Old Goat
Old Goat
February 15, 2023 10:31 am

The way I see it when you create money and hand it to people who don’t produce anything you get inflation because you have more and more money chasing the same resources and services . Governments world wide are doing this to buy votes and they will continue to do this because they can . We are going to have to pay the price for this and all investigations into why it occurred will blame Trump, Russia , China or perhaps Toxic Masculinity – but no politician or bureaucrat will be held accountable .

Damon
Damon
February 15, 2023 12:35 pm

It is fortunate that Trump existed, otherwise he would have had to have been created. The Democrats have been running on him for the past six years, and have no other platform. Both Biden and Harris are jokes. Newsome has nice hair, but it’s not covering anything like a brain. Poor fellow my country indeed.

caveman
caveman
February 15, 2023 12:42 pm

What the RBA should do is commit sepuku and leave the free market to regulate the nature of, supply of, and price of, money.

Yeah, the duk. +1

Dot
Dot
February 15, 2023 1:52 pm

Very interesting.

https://mises.org/library/panama-has-no-central-bank

or a real-world example of how a system of market-chosen monetary policy would work in the absence of a central bank, one need not look to the past; the example exists in present-day Central America, in the Republic of Panama, a country that has lived without a central bank since its independence, with a very successful and stable macroeconomic environment.

The absence of a central bank in Panama has created a completely market-driven money supply. Panama’s market has also chosen the US dollar as its de facto currency. The country must buy or obtain their dollars by producing or exporting real goods or services; it cannot create money out of thin air. In this way, at least, the system is similar to the old gold standard. Annual inflation in the past 20 years has averaged 1% and there have been years with price deflation, as well: 1986, 1989, and 2003.

Panamanian inflation is usually between 1 and 3 points lower than US inflation; it is caused mostly by the Federal Reserve’s effect on world prices. This market-driven system has created an extremely stable macroeconomic environment. Panama is the only country in Latin America that has not experienced a financial collapse or a currency crisis since its independence.

Rufus T Firefly
Rufus T Firefly
February 15, 2023 4:27 pm

When the Govt spends money on project A, then Projects B, C, D, E, F, etc are that much worse off.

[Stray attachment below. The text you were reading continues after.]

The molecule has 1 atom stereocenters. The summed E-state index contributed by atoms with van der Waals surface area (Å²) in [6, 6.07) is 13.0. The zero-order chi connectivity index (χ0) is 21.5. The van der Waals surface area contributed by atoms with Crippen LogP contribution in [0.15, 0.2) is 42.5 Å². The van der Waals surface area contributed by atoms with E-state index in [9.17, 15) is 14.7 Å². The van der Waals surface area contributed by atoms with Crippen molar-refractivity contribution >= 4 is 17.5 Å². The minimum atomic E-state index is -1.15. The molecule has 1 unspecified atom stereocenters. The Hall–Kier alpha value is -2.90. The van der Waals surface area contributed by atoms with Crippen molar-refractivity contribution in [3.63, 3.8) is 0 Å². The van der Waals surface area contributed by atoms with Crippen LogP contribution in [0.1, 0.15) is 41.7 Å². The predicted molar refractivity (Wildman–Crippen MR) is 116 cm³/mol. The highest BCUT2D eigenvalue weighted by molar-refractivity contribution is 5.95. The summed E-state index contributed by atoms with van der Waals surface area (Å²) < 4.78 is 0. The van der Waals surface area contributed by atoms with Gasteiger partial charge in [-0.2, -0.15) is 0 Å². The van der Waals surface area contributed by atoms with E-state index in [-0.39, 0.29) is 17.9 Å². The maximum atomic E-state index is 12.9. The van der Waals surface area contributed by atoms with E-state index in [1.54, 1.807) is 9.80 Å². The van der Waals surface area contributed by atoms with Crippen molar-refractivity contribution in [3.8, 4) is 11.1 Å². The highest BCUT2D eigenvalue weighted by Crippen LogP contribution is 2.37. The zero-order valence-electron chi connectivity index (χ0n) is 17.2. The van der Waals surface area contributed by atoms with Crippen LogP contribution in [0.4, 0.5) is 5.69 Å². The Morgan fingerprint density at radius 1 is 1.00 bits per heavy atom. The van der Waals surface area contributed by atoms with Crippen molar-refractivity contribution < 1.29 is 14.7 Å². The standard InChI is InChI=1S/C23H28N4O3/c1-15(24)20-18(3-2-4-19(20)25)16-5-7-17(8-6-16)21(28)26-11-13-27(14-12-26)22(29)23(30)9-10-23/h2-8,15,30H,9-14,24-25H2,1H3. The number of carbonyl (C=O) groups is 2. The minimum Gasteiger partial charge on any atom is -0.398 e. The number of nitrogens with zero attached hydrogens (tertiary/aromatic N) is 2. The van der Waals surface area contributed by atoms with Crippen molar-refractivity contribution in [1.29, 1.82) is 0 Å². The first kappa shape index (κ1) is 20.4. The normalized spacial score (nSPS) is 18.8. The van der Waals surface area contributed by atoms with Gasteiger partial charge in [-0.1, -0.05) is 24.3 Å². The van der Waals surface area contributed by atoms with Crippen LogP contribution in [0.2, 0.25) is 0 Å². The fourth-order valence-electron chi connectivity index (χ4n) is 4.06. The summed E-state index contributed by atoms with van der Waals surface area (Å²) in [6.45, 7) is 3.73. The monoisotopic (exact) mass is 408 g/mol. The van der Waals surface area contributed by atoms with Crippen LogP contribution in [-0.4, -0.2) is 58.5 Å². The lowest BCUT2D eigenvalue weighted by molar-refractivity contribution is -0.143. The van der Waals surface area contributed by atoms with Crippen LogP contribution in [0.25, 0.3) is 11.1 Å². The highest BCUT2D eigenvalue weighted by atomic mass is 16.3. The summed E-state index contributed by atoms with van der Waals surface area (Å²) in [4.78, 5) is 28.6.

When our brilliant Treasurers, (like the half wit, previously known as the Member for Kooyong), decide to counterfeit, (also known as Quantitative Easing, QE), then everything suffers.
Breathtaking stupidity, unless one simply accepts, that these measures are designed, to inflict maximum pain on the great unwashed.

There is no action, these retarded f*%ks can take, that will “fix” anything, but they can certainly make people’s lives much worse.

Then there is the dolt currently in charge at the Reserve Bank.
Can anyone remember him, ever getting anything correct?

He should be charged with failing in his fiduciary requirements, then clasped to a gibbet, before a rising tide, as a warning to any other f*%kwit who also wants the job, with absolutely no knowledge of economics or respect.

JC
JC
February 15, 2023 7:29 pm

These days most money consist of bank deposits and the creation of most money is through bank lending. Nevertheless, the root cause, as ever, is governments spending more than they raise in taxes and borrowings. In turn, this increases deposits held by banks in central banks which provide the wherewithal for banks to lend.

Bank lending isn’t money. Credit is and never has been money. Credit is what it is. Credit, like a credit card can be cut off but a bank deposit or cash can’t be. Furthermore, bank lending is contained capital requirements and regulatory boundaries.

What the RBA should do is to adjust interest rates to keep the growth in monetary aggregates under control. The focus should not be on the level of interest rates. That’s the instrument. The focus should be on the growth of money; that’s the target. Sure there are three or four different definitions of money. But an average of them all would do, save picking one – which would also probably do.

The US tried targeting the monetary aggregates under Volcker at the time, but that didn’t work. So much for monetary aggregates.

I’m not sure that everything we count as inflation in the CPI is actually inflation of the type created by the central bank. We had an economic mess around the world with supply chain issues and then the war, which choked energy supplies. In other words, we had a series of supply shocks.

The mistake the RBA and other central banks made was to allow nominal GDP to rise to heady heights in the second half of 2021. However, the reason can be explained by the concern over the delta strain, which has caused governments everywhere to close the hatches. Instead, the central banks should have been tightening monetary policy then and signalling they wouldn’t allow nominal GDP to remain so high. A decent part of the inflation rate was a change in relative prices, though, due to energy and sticky supply chains.